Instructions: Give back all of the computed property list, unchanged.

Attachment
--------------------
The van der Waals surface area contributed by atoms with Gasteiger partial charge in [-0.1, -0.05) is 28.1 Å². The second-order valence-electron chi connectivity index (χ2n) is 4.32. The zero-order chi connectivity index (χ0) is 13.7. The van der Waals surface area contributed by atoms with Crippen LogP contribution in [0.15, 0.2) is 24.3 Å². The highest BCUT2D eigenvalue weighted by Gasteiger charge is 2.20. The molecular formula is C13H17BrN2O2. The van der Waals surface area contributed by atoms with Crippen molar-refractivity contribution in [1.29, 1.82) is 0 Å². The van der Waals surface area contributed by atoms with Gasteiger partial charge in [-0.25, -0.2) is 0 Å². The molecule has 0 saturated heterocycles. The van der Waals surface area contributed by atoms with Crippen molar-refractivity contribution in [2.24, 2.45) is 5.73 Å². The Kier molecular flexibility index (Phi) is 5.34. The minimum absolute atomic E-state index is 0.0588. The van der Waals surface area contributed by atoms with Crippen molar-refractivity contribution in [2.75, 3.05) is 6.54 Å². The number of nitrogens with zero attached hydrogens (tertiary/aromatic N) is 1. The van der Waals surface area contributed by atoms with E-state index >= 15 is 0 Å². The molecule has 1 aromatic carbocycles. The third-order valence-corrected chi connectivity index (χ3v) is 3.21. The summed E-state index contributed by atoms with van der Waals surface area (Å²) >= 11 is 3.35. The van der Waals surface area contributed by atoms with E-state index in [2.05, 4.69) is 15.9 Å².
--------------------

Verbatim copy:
The van der Waals surface area contributed by atoms with Gasteiger partial charge in [-0.1, -0.05) is 28.1 Å². The second-order valence-electron chi connectivity index (χ2n) is 4.32. The zero-order chi connectivity index (χ0) is 13.7. The van der Waals surface area contributed by atoms with Crippen LogP contribution in [0.15, 0.2) is 24.3 Å². The highest BCUT2D eigenvalue weighted by Gasteiger charge is 2.20. The molecular formula is C13H17BrN2O2. The van der Waals surface area contributed by atoms with Crippen molar-refractivity contribution in [1.29, 1.82) is 0 Å². The van der Waals surface area contributed by atoms with Gasteiger partial charge in [-0.25, -0.2) is 0 Å². The molecule has 0 saturated heterocycles. The van der Waals surface area contributed by atoms with Crippen molar-refractivity contribution in [2.24, 2.45) is 5.73 Å². The Kier molecular flexibility index (Phi) is 5.34. The minimum absolute atomic E-state index is 0.0588. The van der Waals surface area contributed by atoms with Crippen molar-refractivity contribution in [2.75, 3.05) is 6.54 Å². The number of nitrogens with zero attached hydrogens (tertiary/aromatic N) is 1. The van der Waals surface area contributed by atoms with E-state index >= 15 is 0 Å². The molecule has 1 aromatic carbocycles. The third-order valence-corrected chi connectivity index (χ3v) is 3.21. The summed E-state index contributed by atoms with van der Waals surface area (Å²) >= 11 is 3.35. The van der Waals surface area contributed by atoms with E-state index in [2.05, 4.69) is 15.9 Å².